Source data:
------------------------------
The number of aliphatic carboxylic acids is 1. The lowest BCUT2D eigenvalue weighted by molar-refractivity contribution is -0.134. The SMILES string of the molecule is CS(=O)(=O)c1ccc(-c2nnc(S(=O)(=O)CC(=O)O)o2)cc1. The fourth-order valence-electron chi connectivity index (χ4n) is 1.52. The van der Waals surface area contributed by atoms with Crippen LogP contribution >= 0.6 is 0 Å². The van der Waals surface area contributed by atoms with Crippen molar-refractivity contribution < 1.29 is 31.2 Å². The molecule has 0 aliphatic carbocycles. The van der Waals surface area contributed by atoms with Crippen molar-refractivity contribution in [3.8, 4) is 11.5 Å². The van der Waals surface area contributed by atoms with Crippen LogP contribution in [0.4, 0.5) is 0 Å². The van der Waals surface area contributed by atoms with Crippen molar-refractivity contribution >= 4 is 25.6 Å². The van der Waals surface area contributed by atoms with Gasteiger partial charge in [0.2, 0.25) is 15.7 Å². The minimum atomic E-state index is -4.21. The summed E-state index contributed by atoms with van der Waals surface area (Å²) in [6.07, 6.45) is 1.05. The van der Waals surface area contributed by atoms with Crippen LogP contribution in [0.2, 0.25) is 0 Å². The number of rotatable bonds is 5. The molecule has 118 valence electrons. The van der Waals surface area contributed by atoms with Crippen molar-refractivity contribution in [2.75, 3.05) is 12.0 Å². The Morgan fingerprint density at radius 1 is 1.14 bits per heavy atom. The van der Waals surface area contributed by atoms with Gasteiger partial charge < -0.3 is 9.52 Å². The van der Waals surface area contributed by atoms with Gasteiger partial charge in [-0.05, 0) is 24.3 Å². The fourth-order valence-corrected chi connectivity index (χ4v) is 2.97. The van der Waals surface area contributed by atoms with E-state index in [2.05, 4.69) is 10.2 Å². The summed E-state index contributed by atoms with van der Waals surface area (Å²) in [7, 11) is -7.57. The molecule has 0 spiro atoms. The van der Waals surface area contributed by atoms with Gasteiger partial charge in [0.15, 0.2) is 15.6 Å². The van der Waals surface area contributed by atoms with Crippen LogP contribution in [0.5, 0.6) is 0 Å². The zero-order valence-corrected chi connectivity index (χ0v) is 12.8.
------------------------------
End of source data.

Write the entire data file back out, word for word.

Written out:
The number of aliphatic carboxylic acids is 1. The lowest BCUT2D eigenvalue weighted by molar-refractivity contribution is -0.134. The SMILES string of the molecule is CS(=O)(=O)c1ccc(-c2nnc(S(=O)(=O)CC(=O)O)o2)cc1. The fourth-order valence-electron chi connectivity index (χ4n) is 1.52. The van der Waals surface area contributed by atoms with Crippen LogP contribution >= 0.6 is 0 Å². The van der Waals surface area contributed by atoms with Crippen molar-refractivity contribution < 1.29 is 31.2 Å². The molecule has 0 aliphatic carbocycles. The van der Waals surface area contributed by atoms with Crippen molar-refractivity contribution in [3.8, 4) is 11.5 Å². The van der Waals surface area contributed by atoms with Crippen LogP contribution in [0.4, 0.5) is 0 Å². The van der Waals surface area contributed by atoms with Crippen molar-refractivity contribution >= 4 is 25.6 Å². The van der Waals surface area contributed by atoms with Gasteiger partial charge in [0.2, 0.25) is 15.7 Å². The minimum atomic E-state index is -4.21. The summed E-state index contributed by atoms with van der Waals surface area (Å²) in [6.07, 6.45) is 1.05. The van der Waals surface area contributed by atoms with Crippen LogP contribution in [0.2, 0.25) is 0 Å². The number of rotatable bonds is 5. The molecule has 118 valence electrons. The van der Waals surface area contributed by atoms with Crippen molar-refractivity contribution in [2.75, 3.05) is 12.0 Å². The Morgan fingerprint density at radius 1 is 1.14 bits per heavy atom. The van der Waals surface area contributed by atoms with Gasteiger partial charge < -0.3 is 9.52 Å². The van der Waals surface area contributed by atoms with Gasteiger partial charge in [-0.05, 0) is 24.3 Å². The fourth-order valence-corrected chi connectivity index (χ4v) is 2.97. The van der Waals surface area contributed by atoms with E-state index in [2.05, 4.69) is 10.2 Å². The summed E-state index contributed by atoms with van der Waals surface area (Å²) in [7, 11) is -7.57. The molecule has 0 spiro atoms. The van der Waals surface area contributed by atoms with Gasteiger partial charge in [0.15, 0.2) is 15.6 Å². The van der Waals surface area contributed by atoms with Crippen LogP contribution in [0.5, 0.6) is 0 Å². The zero-order valence-corrected chi connectivity index (χ0v) is 12.8.